Over the last decade, there has been flurry of research in the field of layered two dimensional materials,
with an increasing scientific interest and motivation from the promise of these materials for future
technologies. Beyond the discoveries of unique properties and exotic phenomena in individual materials,
the scientific interest has progressed also to heterostructures that combine several materials in a stacking
sequence. Such stacking sequences bear several degrees of freedom including rotational angle between
layers. Heterostructures span a large combinatorial space that may enable to construct new functional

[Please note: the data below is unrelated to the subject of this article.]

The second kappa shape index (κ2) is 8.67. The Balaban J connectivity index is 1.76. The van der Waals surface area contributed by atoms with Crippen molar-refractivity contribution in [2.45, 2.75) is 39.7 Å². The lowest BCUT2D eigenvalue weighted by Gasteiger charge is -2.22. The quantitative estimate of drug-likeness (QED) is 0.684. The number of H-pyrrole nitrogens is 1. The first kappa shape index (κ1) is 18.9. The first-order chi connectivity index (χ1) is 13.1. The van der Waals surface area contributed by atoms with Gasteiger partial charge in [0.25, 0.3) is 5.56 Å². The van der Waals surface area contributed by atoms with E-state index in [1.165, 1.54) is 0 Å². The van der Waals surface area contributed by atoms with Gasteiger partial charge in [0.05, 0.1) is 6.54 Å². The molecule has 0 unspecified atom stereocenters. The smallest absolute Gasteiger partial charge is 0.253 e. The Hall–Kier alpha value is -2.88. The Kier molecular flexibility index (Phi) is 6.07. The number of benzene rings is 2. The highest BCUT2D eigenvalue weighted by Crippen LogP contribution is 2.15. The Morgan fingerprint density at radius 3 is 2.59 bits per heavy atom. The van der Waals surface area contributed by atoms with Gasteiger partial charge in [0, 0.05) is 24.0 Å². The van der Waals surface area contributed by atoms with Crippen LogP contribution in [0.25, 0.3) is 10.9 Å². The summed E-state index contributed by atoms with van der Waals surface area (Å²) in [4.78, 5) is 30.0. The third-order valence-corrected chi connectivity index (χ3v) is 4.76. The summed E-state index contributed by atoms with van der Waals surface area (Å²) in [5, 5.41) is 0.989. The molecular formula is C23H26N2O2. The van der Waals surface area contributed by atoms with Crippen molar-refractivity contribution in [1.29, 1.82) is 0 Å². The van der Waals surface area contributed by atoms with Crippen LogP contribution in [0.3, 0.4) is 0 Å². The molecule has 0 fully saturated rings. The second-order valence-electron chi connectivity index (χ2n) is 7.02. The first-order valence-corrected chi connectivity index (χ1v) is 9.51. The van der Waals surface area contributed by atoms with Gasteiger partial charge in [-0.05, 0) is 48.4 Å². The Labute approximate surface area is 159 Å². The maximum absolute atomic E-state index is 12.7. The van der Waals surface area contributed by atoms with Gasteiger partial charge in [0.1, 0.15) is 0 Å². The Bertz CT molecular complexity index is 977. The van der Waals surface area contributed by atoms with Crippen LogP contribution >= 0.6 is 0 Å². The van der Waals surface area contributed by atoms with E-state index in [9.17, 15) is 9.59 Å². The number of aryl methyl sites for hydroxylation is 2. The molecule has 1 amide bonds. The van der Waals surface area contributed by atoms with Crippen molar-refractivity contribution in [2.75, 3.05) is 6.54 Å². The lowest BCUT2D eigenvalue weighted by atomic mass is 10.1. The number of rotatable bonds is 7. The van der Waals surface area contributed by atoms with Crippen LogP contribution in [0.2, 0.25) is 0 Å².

materials, by design of their atomic layers sequence.
An interesting analogue to this concept is intercalation, where guest atoms are introduced into the space
between adjunct layers, forming atomically thin islands or complete layers, bridging the layers of the
original compound. Intercalation processes have been studied for a long time and are the technological
foundation of modern energy storage devices. However, the field is still in its infancy as far as electronic
and optical properties are concerned and with the aim of constructing electronic devices.
Here, we show that metal intercalation can form small clusters or continuous layers within the lamellar
van der Waals gap, depending on the properties of the metal guest atoms. We describe the device
characteristics of Li, Cu and Sn intercalated MoS2, the spectral response, photoconductive gain and
discuss the mechanism of gain in each case.